Working with researchers from America’s top institutions, Dr. Peter Kowey is senior author of a study assessing treatment for a condition linked to high stroke risk.
Wynnewood, PA — Atrial fibrillation (AFib) not only causes shortness of breath and palpitations but puts patients at increased risk of stroke. When medication or other treatments fail to relieve symptoms, cardiologists increasingly perform catheter ablation, which uses small burns or freezing to break up the electrical signals inside the heart responsible for the chaotic beats.
Now, researchers guided by Main Line Health's Peter Kowey, MD, one of the nation’s preeminent experts in treating arrhythmia, have delivered the most powerful evidence to date that the procedure is safe and effective.
Dr. Kowey is senior author of a new study published in the Journal of the American College of Cardiology showing the procedure is successful in most patients, with few side effects. Researchers from the Mayo Clinic, Cleveland Clinic, Yale University, Johns Hopkins and other top institutions conducted the study. As senior collaborator, Kowey was responsible for much of the process that produced the paper.
“I felt strongly it was a superior treatment option,” said Dr. Kowey, the William Wikoff Smith Chair in Cardiovascular Research at Lankenau Institute for Medical Research, part of Main Line Health. “But you can’t rely solely on personal experience. You need research. And the data from various clinical trials didn’t cover the majority of patients. We needed to create a comprehensive database to allow us to fully analyze the effectiveness and safety of the procedure.”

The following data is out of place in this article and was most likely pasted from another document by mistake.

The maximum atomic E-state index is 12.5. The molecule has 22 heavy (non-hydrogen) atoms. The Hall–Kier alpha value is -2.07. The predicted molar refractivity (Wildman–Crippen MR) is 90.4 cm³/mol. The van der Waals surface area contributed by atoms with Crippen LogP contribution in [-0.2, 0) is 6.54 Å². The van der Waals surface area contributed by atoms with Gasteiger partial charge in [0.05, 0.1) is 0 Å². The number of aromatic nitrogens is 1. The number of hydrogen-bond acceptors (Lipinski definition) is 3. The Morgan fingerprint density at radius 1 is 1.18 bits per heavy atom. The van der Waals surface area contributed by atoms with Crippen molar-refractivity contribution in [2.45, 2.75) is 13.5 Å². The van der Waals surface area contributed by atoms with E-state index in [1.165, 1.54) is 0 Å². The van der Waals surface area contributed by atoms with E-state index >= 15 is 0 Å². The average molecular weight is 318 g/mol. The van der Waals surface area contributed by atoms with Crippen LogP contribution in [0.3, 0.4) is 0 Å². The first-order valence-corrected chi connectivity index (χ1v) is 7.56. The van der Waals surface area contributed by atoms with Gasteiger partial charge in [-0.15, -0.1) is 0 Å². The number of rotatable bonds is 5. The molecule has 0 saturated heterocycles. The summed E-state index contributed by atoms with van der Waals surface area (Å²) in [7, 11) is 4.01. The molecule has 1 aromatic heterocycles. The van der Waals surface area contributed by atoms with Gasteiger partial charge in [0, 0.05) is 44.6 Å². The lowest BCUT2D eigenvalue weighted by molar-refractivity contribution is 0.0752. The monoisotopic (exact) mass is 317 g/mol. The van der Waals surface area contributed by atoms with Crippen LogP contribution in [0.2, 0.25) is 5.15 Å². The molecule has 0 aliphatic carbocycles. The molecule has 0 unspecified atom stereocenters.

To address the gap in information, the American College of Cardiology developed the National Cardiovascular Data Registry of Atrial Fibrillation Ablation Procedures—the largest collection of data on ablation in the world. It included data submitted by hospitals from 76,000 patients covering 2016 to 2020. Dr. Kowey, system chief for cardiovascular services at Main Line Health from 1999 to 2016, served as chair of the inaugural registry steering committee and later the combined electrophysiology committee.
Successful treatment was achieved in 92.4% of patients, according to results from the first five years of the registry. Only 2.5% of patients experienced complications of any kind, and fewer than 1% had major complications including slow heart rate and heart failure.
AFib is the most common form of arrhythmia, affecting 34 million people worldwide, including more than 5 million in the United States. In addition to stroke, it has also been associated with dementia, heart failure and decreased quality of life.